political impact. Data from legal sources, election studies, and inmate surveys are
examined to consider two counterfactual conditions: (1) whether removing disenfranchisement restrictions alters the outcomes of past U.S. Senate and presidential elections, and (2) whether applying contemporary rates of disenfranchisement to prior
elections affects their outcomes. Because felons are drawn disproportionately from
the ranks of racial minorities and the poor, disenfranchisement laws tend to take more
votes from Democratic than from Republican candidates. Analysis shows that felon
disenfranchisement played a decisive role in U.S. Senate elections in recent years.
Moreover, at least one Republican presidential victory would have been reversed if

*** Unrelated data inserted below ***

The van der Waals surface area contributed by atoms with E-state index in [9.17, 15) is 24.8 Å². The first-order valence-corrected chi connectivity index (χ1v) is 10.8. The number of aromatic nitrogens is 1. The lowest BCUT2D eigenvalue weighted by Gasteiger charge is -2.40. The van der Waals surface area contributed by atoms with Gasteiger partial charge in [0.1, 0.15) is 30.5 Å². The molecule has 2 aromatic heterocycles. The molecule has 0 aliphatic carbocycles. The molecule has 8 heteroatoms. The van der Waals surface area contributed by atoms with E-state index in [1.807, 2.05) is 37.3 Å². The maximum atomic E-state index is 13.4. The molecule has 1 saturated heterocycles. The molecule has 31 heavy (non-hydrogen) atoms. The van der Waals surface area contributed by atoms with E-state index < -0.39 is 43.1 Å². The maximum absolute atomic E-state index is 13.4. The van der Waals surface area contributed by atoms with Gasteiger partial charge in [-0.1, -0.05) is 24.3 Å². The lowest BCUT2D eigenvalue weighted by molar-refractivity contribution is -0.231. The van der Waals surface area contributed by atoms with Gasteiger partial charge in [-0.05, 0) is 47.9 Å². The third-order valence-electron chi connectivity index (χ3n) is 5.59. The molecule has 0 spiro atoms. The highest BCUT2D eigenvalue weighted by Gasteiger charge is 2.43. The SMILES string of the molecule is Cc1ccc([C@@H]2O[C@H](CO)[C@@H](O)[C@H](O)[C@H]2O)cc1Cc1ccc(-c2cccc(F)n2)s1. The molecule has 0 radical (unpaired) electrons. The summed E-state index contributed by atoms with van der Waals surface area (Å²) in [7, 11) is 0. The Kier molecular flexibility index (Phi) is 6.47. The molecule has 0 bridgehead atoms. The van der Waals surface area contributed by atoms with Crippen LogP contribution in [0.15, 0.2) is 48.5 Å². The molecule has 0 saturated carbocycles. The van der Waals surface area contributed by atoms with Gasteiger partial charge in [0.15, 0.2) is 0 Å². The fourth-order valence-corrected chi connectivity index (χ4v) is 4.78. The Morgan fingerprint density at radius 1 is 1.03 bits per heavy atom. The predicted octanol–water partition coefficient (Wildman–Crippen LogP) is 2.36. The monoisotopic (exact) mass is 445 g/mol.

former felons had been allowed to vote, and at least one Democratic presidential
victory would have been jeopardized had contemporary rates of disenfranchisement
prevailed during that time.
he right to vote is a cornerstone
of democratic governance and a fundamental element of citizenship in democratic
societies—one that “makes all other political rights significant” (Piven and Cloward
2000:2). Although the timing and sequencing of the establishment of formal voting
rights has varied from country to country, it
has almost always been a slow, contested,
Direct all correspondence to Christopher
Uggen, Department of Sociology, University of
Minnesota, 267 19th Avenue South #909, Minneapolis, MN 55455 (uggen@atlas.socsci.umn.